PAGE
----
The commission said there were "complex issues" at play arising out of the transition from the previous legislation to the new Commerce Act in 1986.

"At the time, the commission felt that it acted appropriately in its dealings with Mr Dickson. However, in hindsight we accept that the commission could have communicated more clearly with Mr Dickson," said former commission chief executive Nicholas Hill.

Dickson is continuing his fight. Last October, after petitioning Commerce Minister Craig Foss, he told the Sunday Star-Times he would not back down until justice was served.

"I have been fighting this fight with the New Zealand Government for far too long to give up now," he said.

"I am not backing down or going anywhere until justice is served - that I can promise you," Dickson wrote to Foss in July.

Dickson was claiming $5.9 million for the destruction of his business, but that has now grown with interest to nearly $20m, excluding legal costs. He said last week his latest appeal is with the Prime Minister.

Smith told Parliament some commentators assess MPs on how successfully they play the political game.

"But to me, what sets a member of Parliament apart is how much they care about the impact of the state on an ordinary person, and how far they are prepared to go in representing people whose lives can be so knocked around by actions of the State."

"I remain distressed by the whole matter," he told the Sunday Star-Times last year.


In his valedictory speech to Parliament, veteran MP and speaker Lockwood Smith remembered the seven years of work he put into a radical new tax scheme, work that if done in a university, he said, could have earned him another PhD.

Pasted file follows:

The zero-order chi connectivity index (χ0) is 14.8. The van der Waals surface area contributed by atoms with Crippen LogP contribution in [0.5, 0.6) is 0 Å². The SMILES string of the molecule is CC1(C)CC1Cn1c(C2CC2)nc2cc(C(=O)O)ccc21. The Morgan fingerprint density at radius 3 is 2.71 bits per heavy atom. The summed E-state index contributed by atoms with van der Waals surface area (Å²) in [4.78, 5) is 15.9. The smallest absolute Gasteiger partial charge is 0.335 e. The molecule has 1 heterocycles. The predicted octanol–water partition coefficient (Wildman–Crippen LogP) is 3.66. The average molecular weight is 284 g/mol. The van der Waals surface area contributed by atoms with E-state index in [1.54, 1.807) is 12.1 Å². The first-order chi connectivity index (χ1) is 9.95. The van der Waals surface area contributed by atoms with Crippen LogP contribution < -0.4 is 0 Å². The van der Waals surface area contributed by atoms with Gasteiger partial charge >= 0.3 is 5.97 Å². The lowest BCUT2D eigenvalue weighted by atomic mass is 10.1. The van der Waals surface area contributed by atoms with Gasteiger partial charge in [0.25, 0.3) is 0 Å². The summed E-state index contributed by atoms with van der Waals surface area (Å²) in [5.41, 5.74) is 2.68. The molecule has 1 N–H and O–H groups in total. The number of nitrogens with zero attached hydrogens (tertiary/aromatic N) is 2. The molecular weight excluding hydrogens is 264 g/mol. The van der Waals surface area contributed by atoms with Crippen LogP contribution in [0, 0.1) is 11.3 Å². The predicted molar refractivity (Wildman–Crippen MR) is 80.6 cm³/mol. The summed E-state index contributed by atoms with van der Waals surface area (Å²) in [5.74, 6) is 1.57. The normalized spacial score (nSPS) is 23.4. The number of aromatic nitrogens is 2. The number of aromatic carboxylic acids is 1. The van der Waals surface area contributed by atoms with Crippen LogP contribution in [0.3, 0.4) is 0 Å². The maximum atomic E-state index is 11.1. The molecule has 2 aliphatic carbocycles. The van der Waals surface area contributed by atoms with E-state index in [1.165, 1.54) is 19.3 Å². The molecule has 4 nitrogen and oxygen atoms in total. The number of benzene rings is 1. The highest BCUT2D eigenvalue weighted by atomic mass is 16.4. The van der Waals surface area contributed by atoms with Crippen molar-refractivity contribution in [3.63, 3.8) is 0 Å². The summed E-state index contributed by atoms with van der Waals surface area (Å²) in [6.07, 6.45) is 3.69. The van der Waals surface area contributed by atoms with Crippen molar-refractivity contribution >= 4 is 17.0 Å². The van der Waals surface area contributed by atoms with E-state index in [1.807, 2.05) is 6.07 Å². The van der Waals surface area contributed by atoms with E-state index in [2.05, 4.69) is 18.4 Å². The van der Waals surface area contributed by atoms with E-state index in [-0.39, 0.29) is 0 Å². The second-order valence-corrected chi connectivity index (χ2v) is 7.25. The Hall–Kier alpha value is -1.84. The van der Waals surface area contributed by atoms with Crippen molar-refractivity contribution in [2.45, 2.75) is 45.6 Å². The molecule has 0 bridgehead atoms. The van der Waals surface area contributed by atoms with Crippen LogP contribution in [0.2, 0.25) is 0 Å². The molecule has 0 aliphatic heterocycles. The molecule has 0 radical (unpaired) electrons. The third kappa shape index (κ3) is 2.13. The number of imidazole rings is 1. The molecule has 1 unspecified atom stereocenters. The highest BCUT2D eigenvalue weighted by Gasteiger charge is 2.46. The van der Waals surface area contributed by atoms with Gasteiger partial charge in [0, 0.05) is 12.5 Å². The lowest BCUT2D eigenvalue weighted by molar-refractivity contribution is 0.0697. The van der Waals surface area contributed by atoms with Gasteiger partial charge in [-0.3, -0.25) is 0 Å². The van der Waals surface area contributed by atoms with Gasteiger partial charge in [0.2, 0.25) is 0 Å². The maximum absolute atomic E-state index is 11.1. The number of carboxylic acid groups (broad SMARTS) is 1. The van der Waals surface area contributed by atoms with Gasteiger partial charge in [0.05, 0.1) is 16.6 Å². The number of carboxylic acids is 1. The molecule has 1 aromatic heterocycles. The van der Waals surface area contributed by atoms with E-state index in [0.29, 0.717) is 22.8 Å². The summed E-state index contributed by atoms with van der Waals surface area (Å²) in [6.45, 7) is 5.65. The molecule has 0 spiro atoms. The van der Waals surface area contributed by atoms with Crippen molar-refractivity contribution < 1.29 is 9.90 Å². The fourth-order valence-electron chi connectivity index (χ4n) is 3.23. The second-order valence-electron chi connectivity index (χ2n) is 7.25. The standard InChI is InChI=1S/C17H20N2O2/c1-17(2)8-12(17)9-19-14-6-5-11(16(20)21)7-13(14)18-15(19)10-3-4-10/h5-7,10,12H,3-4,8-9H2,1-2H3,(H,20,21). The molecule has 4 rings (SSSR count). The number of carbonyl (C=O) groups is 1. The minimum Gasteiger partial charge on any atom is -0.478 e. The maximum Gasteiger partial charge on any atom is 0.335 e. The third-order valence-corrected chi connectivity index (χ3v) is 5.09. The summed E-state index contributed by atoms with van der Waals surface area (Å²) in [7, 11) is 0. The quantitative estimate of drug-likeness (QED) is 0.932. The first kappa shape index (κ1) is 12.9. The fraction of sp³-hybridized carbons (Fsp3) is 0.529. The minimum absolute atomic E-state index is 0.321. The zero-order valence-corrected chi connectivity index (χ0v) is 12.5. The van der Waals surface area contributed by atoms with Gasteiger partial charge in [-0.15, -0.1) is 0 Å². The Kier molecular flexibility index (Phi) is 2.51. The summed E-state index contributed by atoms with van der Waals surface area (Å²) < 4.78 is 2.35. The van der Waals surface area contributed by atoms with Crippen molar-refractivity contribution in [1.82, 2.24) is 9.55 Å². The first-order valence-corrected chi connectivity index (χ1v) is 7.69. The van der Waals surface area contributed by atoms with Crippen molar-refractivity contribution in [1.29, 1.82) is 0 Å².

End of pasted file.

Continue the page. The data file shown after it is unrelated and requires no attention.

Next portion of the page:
The work tried to find a way round the churning involved in employers deducting PAYE only for the Government to pay it all back to some employees in family tax credits.

"My research unravelling that interface soon got into the challenging area of effective marginal tax rates. At the time, a single parent with three dependent children seeking to work their way off the Domestic Purposes Benefit, and trying to get from $10,000 earned income a year to $25,000 would have had to work an extra 20 hours a week at, say, $15 an hour.

"The problem was the effective tax on that extra $15,000 of earned income was round about $13,300, meaning that even though the parent was paid $15 an hour, their take home pay would have been little over $1.50 an hour."

Smith said things have improved since then, but high effective marginal tax rates still remain a significant disincentive.

"I developed a model that completely integrated those three components, income tax, benefits and family tax credits, a model that had tax-free zones for low income earners only, managed and declining effective marginal tax rates until a flat top tax rate was reached, and all family configurations covered."

Invited to present the work to a round table of tax experts in Melbourne, the Centre for Independent Studies in Australia asked him to prepare a paper for them to publish.

"At the last minute it was pulled for fear it might be seen as official National Party policy, which it wasn't. I can't claim it even made it to the trash bin of political history. But that's politics where you take success and failure on the chin."

Sunday Star Times